The recent Houston deluge is a sobering reminder of the constant potential of flooding here, especially in at-risk areas. To that end, a local university has devised a new tool to tackle high water threats in vulnerable spots.


Engineers at Rice University have crafted a new radar-based flood assessment, mapping and early-warning system to help planning for and responding to flooding at Houston hospitals and other critical facilities, namely on the watersheds of Brays, Sims, Hunting and White Oak bayous.


Dubbed the Flood Information and Response System (FIRST), the system covers several flood-prone and at-risk communities, including Kashmere Gardens, Gulfton, and Sunnyside, a press release notes.


Funding for the project comes courtesy of the CARES Act; the system was commissioned by the Houston Health Department. Experts notes that the FIRST system is much like FAS5, the latest version of the Rice/Texas Medical Center Flood Alert System. FAS5, created by Bedient, has performed accurately in more than 60 storms in Brays Bayou, including Tropical Storm Allison and Hurricane Harvey.


How does it work? According to a description, during a storm, weather radar is used to measure how much rain is falling over each portion of the watershed. That data, along with information from stream gauges on the bayous, is fed to a computer that compares the input with pre-populated scenarios from the map library.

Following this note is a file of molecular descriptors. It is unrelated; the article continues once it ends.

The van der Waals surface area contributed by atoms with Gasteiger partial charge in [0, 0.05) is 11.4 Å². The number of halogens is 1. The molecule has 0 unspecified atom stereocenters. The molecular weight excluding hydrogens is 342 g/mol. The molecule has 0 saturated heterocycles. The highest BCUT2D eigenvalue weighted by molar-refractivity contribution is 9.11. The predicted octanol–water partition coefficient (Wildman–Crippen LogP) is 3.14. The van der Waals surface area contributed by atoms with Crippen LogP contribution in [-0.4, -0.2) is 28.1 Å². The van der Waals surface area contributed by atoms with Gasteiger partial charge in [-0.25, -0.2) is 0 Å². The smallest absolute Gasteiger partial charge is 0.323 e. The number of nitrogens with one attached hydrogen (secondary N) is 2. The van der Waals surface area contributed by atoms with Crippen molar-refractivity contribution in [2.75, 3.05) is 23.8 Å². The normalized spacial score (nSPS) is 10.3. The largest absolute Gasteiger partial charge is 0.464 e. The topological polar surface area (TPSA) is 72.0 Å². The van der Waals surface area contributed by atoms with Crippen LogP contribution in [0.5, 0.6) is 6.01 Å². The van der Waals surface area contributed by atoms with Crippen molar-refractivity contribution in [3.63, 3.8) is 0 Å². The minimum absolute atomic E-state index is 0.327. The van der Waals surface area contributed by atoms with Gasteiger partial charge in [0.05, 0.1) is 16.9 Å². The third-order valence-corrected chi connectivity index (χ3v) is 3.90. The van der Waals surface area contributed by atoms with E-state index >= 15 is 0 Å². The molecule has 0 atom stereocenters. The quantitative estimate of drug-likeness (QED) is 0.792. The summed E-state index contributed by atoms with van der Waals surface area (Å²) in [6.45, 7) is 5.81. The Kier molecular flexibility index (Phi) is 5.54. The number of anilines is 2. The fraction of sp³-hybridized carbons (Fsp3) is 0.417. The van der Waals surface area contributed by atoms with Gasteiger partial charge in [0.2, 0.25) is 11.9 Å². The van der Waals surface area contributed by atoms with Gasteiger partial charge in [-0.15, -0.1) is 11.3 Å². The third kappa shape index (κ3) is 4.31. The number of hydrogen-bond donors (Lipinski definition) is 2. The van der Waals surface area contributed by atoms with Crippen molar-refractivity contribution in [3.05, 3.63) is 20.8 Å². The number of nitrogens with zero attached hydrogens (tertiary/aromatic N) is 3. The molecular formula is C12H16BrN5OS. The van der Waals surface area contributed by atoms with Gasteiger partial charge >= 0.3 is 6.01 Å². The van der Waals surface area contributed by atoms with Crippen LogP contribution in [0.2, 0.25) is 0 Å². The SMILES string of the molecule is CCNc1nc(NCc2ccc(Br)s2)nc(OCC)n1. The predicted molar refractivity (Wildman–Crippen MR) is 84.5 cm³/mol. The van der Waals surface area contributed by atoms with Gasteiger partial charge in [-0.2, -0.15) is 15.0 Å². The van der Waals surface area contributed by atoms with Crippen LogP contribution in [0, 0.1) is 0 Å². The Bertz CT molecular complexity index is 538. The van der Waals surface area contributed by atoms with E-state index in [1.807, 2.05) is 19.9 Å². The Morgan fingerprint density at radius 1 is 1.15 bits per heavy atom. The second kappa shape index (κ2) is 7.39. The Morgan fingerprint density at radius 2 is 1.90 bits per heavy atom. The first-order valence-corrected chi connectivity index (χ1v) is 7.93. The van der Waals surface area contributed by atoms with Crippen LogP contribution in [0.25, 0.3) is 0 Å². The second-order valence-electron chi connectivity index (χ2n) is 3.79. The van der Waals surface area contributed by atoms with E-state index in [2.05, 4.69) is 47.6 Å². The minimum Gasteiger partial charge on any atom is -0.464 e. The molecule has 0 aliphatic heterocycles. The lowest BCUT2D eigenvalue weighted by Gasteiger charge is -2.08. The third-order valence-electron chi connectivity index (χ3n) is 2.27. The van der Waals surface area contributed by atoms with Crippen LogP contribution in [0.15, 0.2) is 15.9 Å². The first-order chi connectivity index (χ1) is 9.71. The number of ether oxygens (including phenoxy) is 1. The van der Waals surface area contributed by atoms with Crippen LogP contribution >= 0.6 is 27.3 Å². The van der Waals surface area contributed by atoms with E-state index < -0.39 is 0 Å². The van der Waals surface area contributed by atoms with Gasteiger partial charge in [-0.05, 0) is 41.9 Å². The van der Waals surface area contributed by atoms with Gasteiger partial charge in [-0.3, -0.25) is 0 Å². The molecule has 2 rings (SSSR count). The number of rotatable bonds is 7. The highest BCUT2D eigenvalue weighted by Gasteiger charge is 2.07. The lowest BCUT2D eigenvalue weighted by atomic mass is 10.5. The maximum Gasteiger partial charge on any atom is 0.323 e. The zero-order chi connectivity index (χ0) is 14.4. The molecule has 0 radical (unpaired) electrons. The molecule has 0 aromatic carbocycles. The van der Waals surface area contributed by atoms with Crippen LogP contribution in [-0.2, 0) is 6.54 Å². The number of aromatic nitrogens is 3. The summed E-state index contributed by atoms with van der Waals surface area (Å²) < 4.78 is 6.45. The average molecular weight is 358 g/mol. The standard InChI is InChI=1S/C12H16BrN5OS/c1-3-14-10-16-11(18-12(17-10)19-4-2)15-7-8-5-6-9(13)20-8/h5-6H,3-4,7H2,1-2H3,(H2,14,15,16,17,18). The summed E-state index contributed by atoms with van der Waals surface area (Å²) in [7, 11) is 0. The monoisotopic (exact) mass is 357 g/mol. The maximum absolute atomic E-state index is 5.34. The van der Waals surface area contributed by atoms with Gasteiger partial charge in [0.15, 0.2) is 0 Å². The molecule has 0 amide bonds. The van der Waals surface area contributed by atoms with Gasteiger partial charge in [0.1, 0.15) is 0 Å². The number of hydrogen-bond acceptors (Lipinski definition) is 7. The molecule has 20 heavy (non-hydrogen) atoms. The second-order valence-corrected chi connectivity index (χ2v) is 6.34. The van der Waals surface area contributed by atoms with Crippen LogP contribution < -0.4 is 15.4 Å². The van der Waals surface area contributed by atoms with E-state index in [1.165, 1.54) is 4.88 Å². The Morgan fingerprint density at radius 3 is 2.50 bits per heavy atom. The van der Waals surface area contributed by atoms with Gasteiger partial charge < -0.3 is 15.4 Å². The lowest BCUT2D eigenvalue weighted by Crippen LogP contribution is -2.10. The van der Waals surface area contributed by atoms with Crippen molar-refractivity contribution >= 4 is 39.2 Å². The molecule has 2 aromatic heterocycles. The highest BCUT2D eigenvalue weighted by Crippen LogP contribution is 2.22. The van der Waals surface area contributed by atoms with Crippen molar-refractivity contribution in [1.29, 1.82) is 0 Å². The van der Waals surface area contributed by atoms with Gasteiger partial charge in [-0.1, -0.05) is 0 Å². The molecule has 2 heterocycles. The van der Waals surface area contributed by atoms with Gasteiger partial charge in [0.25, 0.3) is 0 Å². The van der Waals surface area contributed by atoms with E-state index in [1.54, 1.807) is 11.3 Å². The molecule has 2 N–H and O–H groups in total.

For example, FAS5 has warned hospital officials in the Texas Medical Center as much as 2 1/2 hours before rising water has arrived at their doors.


FIRST’s maps also show the location of hospitals, nursing homes, and fire stations in the four watersheds. Emergency managers can establish warning thresholds so they have access to flood level information during rain events.


“What if first responders have to go to a shelter, a nursing home or another facility where there’s COVID, right in the middle of a flood,” Phil Bedient, the lead engineer on the project asked in a press release. “The idea is to provide a tool that can help emergency managers better deal with situations with multiple risks.”


Those interested can check out the new tool here.

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